Nov 30, 2006

Capital High School debate makes the pages of The Olympian

The coach--me--ends up sounding a little doofy.
Bolstered by the new growth, Anderson said he wants to build the Capital team into a powerhouse such as traditionally strong teams from Federal Way and Gig Harbor.

"They've been good for a long time, but they weren't always that way," he said. "We will be that sort of program."

Anderson said that passion stems in part from his participation as a teenager on his own high school debate team. It's an experience that builds up skills students can use throughout their lifetimes, such as how to be articulate, think critically and have confidence when speaking publicly, he said.

"That is powerful," Anderson said.
The students, though, are just fine.
Anyone can do it.

That's how Capital High School junior Joseph San Miguel described getting involved with the school's debate team.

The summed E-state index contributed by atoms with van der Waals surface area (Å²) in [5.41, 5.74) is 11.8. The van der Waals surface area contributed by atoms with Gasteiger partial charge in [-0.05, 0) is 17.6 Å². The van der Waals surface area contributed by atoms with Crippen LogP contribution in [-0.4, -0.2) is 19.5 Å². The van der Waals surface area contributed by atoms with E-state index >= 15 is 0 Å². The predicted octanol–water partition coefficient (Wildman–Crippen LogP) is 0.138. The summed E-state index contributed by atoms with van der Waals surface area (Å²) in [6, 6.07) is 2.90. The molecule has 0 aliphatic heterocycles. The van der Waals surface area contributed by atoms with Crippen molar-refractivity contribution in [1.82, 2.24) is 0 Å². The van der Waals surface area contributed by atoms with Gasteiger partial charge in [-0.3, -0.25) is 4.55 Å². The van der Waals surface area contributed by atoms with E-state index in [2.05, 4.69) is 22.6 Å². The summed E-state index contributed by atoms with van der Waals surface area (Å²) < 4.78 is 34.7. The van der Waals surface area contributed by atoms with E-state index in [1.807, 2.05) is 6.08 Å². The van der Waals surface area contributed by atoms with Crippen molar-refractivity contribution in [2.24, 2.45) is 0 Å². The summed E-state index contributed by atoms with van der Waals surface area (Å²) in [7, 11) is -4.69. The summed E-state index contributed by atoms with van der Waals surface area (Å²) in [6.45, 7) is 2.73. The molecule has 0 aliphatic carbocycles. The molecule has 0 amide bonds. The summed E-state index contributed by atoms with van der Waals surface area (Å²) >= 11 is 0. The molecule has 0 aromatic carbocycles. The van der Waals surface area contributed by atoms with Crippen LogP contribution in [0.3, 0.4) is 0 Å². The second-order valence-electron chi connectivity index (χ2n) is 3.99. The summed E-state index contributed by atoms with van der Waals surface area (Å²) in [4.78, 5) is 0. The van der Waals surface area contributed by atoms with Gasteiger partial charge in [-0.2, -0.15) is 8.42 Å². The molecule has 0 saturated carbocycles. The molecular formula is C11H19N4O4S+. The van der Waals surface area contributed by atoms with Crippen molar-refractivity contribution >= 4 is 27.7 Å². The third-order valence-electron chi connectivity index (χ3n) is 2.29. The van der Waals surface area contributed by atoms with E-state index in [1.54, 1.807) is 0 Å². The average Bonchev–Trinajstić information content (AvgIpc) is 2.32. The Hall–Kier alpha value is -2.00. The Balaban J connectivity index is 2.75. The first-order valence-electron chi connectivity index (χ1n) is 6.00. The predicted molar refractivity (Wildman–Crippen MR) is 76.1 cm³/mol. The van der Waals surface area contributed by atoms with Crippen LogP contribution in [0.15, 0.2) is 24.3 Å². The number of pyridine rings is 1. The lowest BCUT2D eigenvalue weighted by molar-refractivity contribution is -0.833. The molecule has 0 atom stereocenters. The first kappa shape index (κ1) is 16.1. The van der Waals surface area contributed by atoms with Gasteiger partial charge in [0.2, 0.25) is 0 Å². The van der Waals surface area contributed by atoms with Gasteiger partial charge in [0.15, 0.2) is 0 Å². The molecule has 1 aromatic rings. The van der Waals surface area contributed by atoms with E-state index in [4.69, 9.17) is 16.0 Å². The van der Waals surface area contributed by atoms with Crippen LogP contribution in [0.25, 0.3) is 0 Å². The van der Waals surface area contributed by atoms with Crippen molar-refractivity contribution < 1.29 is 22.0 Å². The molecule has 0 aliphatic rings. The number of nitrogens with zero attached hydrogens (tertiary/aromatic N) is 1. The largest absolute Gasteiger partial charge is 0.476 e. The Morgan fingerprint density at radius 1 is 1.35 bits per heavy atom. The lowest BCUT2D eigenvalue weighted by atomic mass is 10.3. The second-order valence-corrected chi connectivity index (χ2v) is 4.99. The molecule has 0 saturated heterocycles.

"It's not just for people who want to be politicians or lawyers," the 17-year-old said.

"It's really fun to be part of the growth," said Gabriella Guilfoil, 14, a freshman. "I really like learning more about the world, and it's low key. It's really comfortable and open."

"There are events that play to almost anyone's strengths," said Leanne Nicholas-Monk, 16, a junior.

"If you get good at debate, you can get good at all of your assignments," said Ian Nordstrom, 16, a junior. "You can do all of your homework twice as fast."

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